Pakistan: Now or Never?
Perspectives on Pakistan
British Foreign Secretary David Miliband may yet end up achieving the opposite of what he intended in India when he called for a resolution of the Kashmir dispute in the interests of regional security.
To some Indians, linking the attacks in Mumbai - which New Delhi says originated from Pakistan – to the issue of Kashmir is not just insensitive, it is also a wake-up call. The lesson they have drawn is this: for all the world’s sense of outrage over Mumbai, India will have to deal with Pakistan on its own, and not expect foreign powers to lean on its neighbour in the manner it wants.
Miliband’s visit was a “jarring reminder to India to stop off-shoring its Pakistan policy,” writes Indian security affairs analyst Brahma Chellaney in the Asian Age. He then goes on to call for a set of measures including a military option short of war to weaken Pakistan.
New Delhi has diplomatic options that it has not yet deployed, he argues. These include recalling the Indian High Commissioner to Islamabad or suspending peace talks, or disbanding a “farcical” joint anti-terrorism mechanism or halting state-assisted cultural and sporting links or invoking trade sanctions.
Earlier this month, I wrote that the brief given to a South Asian envoy by President Barack Obama could prove to be the first test of the success of Indian diplomacy after the Mumbai attacks. At issue was whether the envoy would be asked to focus on Afghanistan and Pakistan or whether the brief would be extended to India, reflecting comments made by Obama during his election campaign that a resolution of the Kashmir dispute would ease tensions across the region.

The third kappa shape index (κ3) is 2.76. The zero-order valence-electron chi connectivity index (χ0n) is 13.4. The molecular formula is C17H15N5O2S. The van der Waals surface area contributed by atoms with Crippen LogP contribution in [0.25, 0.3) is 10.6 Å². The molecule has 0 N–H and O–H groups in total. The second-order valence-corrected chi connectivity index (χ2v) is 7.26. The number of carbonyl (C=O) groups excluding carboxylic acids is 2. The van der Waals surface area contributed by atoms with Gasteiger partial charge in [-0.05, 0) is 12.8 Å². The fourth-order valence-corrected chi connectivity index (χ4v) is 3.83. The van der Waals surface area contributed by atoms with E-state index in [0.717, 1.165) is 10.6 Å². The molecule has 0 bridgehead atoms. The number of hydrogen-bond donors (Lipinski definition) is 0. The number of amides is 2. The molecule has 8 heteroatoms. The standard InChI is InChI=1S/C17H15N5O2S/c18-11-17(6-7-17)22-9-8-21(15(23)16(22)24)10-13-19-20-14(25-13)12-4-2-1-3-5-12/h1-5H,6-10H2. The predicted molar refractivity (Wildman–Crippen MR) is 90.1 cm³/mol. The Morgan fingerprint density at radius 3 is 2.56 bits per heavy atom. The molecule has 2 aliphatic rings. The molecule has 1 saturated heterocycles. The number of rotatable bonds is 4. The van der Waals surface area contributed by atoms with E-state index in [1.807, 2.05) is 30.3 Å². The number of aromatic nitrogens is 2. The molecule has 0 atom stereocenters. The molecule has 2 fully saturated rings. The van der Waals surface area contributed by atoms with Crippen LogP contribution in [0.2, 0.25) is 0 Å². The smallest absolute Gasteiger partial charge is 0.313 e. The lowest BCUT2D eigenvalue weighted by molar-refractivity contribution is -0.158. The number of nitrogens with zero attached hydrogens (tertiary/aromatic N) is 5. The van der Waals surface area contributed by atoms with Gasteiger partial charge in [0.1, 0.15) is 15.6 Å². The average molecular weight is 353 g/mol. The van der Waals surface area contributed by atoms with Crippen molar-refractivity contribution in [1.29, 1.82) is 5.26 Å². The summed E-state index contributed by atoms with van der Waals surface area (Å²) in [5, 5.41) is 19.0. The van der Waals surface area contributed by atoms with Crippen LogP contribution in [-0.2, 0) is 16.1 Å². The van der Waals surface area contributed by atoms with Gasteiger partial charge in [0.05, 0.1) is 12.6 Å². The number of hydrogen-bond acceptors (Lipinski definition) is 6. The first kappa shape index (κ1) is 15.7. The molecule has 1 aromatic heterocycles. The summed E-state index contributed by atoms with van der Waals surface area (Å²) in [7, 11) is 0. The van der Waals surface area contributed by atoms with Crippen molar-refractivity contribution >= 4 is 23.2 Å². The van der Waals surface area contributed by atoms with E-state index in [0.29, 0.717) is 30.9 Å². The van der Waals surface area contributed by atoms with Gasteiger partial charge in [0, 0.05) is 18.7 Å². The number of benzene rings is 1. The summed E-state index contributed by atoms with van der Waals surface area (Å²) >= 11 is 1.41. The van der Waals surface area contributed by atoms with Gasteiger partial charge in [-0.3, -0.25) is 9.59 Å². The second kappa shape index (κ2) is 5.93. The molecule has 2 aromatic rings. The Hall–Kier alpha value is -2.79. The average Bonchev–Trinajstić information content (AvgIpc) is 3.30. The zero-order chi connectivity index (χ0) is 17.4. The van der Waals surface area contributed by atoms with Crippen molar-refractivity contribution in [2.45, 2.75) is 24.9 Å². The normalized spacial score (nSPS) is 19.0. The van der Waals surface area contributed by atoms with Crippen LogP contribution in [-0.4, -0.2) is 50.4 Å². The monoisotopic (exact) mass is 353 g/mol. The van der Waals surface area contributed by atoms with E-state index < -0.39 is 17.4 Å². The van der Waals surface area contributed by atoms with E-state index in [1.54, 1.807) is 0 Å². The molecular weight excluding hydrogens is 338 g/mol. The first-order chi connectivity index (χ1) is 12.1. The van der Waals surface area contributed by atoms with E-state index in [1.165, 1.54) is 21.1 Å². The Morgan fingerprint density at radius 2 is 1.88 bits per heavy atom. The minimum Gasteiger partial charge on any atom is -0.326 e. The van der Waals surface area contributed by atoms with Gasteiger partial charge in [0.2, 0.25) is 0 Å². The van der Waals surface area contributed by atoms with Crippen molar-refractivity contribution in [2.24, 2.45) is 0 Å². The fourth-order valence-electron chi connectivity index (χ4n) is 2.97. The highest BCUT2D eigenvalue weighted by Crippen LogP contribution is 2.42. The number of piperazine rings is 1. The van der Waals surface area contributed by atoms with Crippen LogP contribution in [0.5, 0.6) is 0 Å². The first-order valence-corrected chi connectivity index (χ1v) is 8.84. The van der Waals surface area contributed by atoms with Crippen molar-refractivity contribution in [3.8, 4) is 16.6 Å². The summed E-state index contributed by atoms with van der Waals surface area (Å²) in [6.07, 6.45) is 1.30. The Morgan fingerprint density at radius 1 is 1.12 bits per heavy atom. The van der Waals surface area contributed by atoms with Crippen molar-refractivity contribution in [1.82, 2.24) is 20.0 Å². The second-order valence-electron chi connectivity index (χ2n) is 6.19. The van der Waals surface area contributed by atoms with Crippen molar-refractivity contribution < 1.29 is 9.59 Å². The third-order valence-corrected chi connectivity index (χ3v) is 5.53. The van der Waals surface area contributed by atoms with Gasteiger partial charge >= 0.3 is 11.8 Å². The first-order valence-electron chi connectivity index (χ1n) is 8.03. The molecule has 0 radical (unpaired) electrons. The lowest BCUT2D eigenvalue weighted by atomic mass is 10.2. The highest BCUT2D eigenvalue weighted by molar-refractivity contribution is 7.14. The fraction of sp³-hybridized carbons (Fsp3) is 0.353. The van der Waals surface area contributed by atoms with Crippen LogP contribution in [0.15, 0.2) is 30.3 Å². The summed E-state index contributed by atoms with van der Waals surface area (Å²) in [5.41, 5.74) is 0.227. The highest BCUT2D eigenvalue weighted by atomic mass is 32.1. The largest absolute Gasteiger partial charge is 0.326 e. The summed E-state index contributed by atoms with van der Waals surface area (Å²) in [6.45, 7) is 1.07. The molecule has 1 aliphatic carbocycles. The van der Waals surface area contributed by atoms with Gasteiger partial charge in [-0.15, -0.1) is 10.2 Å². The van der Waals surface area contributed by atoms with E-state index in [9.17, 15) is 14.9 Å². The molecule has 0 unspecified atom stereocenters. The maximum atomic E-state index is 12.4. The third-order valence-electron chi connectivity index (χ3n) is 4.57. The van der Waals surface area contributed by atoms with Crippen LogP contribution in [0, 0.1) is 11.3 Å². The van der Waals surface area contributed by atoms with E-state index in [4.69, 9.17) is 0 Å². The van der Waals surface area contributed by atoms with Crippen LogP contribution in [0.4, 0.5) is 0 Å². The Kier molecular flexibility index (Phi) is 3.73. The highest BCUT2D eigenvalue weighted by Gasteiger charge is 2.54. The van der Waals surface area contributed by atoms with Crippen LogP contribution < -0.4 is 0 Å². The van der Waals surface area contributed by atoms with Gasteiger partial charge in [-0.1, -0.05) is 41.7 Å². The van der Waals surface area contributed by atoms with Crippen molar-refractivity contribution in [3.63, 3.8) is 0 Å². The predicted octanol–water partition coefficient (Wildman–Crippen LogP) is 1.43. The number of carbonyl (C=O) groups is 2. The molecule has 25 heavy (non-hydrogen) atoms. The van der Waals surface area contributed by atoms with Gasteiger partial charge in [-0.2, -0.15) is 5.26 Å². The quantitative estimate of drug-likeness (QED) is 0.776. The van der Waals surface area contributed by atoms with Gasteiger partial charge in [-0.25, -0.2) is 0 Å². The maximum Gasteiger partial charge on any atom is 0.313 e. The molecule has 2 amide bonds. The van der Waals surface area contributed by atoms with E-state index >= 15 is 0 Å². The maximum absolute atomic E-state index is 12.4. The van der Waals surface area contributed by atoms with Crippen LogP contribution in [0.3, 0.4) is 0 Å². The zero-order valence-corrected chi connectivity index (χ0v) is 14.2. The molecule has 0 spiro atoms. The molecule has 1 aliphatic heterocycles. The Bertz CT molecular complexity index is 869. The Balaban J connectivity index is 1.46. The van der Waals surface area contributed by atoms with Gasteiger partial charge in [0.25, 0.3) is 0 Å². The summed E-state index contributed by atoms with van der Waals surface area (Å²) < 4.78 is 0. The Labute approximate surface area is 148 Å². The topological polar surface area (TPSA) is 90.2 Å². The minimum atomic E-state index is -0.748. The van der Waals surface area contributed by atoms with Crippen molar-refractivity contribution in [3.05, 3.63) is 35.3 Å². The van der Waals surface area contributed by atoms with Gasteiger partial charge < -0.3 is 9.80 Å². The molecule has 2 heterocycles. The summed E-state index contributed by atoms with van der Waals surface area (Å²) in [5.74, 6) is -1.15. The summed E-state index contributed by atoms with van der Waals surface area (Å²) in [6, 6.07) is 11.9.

That question has been resolved – publicly at least — with the appointment of Richard Holbrooke as Special Representative for Afghanistan and Pakistan. No mention of India or Kashmir.
It is interesting because it stands out in the feverish, and often involved reporting that has characterised media in both India and Pakistan following the Mumbai attacks. The author, Shandana Khan Mohmand, who is a doctoral candidate at the University of Sussex, says Pakistan must really accept the reality that it is not the equal of India, a belief that he thought had stunted its development
“We cannot win a war against it, we cannot compare the instability of our political system to the stability of theirs, we cannot hope to compete economically with what is a booming economy well on its way to becoming a global economic power, and we certainly cannot compare the conservativeness of our society to the open pluralism of their everyday life,” he writes.
Pakistan’s most beneficial economic strategy would be to get in on the boom next door in India, he argues. But for this, “we need to think outside the box – outside the two-nation theory, outside the box of the violence of 1947, and outside the box of the ill-conceived wars of the last six decades.”
Strong words those, and one that apply to both nations walled off from each other nursing their animosities over the years. As political commentator M.J.Akbar wrote in the Times of India, India and Pakistan aren’t neighbours, they are worlds apart. He believes the two fully turned away from each other after the 1965 war. ”Walls of regulation were raised to block knowledge, and then vision. If you do not see a neighbour, he is not a neighbour. There are no neighbours in the huge apartment blocks of Mumbai, only adjacent numbers.”
Is it any wonder then that a popular Pakistani comedian who made thousands laugh on an Indian TV show has had to return home after being threatened in a Mumbai studio? [Reuters pic of India and Pakistani border guards)
In the space of a decade, the United States and India have travelled far in a relationship clouded by the Cold War when they were on opposite sides.
From U.S sanctions on India for its nuclear tests in 1998 to a civilian nuclear energy deal that opens access to international nuclear technology and finance, while allowing New Delhi to retain its nuclear weapons programme is a stunning reversal of policy and one that decisively transforms ties.